Exchange and Transport Lesson 13 Learning objectives: By the end of the lesson you should understand…•why transpiration is aconsequence of gaseousexchange•how the leaves of somexerophytes are adapted to reducewater loss by transpiration
How do stomata open and close?• Stomatal closing: Potassium ions move out of the vacuole and out of the cells. Water then moves out of the vacuoles, following potassium ions. The guard cells shrink in size and the stoma closes.• Stomatal opening: Potassium ions move into the vacuoles. Water moves into the vacuoles, following potassium ions. The guard cells expand and the stoma opens.
Xerophytes• Xerophytes live in deserts or environments where water is scarce and evaporation is rapid, or in windy habitats where evaporation can also be rapid. Their typical features are :• deep roots to reach water far underground• shallow spreading roots to collect occasional rainfall• leaves reduced to spines with minimum surface area for transpiration• reduced number of stomata to reduce transpiration rate• rolled leaves, leaf hairs and stomata sunk in pits to trap moist air, increasing humidity and slowing diffusion of water vapour from the stomata• waxy leaf cuticle which is impermeable to water• stomata opening at night and closed at midday when evaporation rate would be highest• storage of water in succulent tissues
Activity 16• Comparing the transpiration rate in two different plants.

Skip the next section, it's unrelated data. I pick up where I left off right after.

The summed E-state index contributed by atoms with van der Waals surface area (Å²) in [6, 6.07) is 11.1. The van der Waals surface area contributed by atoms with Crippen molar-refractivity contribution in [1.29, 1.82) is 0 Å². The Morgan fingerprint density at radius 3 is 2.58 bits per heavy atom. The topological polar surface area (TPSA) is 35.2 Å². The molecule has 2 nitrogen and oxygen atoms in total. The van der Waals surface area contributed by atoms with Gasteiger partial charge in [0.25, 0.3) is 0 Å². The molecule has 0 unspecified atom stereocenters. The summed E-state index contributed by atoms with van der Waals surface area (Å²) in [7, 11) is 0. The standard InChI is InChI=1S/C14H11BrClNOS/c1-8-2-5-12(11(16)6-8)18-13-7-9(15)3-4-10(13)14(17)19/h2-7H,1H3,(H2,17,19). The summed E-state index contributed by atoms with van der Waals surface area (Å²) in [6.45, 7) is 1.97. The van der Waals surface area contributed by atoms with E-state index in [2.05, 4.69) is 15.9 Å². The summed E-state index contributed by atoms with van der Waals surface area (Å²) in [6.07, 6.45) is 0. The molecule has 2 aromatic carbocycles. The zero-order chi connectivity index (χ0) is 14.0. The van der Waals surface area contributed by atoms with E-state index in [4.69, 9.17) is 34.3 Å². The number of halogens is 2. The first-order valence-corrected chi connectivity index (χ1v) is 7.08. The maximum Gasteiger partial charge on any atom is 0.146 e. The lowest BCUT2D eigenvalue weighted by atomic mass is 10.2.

When water enters the roots, hydrogen bonds link each water molecule to the next sothe molecules of water are pulled up the thin xylem vessels like beads on a string. The water moves up the plant, enters the leaves, moves into air spaces in the leaf, and then evaporates (transpires) through the stomata (singular, stoma).
There are hundreds of stomata in the epidermis of a leaf. Most are located in the lower epidermis. This reduces water loss because the lower surface receives less solar radiation than the upper surface. Each stoma allows thecarbon dioxide necessary for photosynthesis to enter, while water evaporates through each one in transpiration.
A potometer is a device that measures the rate at which a plant draws upwater. Since the plant draws up water as it loses it by transpiration, you areable to measure the rate of transpiration. The basic elements of a potometerare:• A plant cutting • A calibrated pipette to measure water loss • A length ofclear plastic tubing • An air-tight seal between the plant and the water-filledtubing
Calculating area of leaf• The rate of transpiration is measured as the amount of water lost/ square meter/ minute. Because water evaporates through the many stomata on the leaf surface, the rate of transpiration is directly related to the surface area. To arrive at the rate of transpiration, therefore, you must calculate the leaf surface area of each plant: Because most stomata are found in the lower epidermis, you will determine that surface area.• • Lay the leaves to be measured on a 1-cm grid and trace their outlines. • Count the number of square centimeters. Estimate the area of the partial squares. (Heres a simple method for this estimate: Count a partial square if it is at least half covered by the leaf; do not count partial squares that are less than half covered.) • Do not include the area of the stem (petiole) in your calculations.• http://www.phschool.com/science/biology_place/labbench/lab9/quiz1.ht ml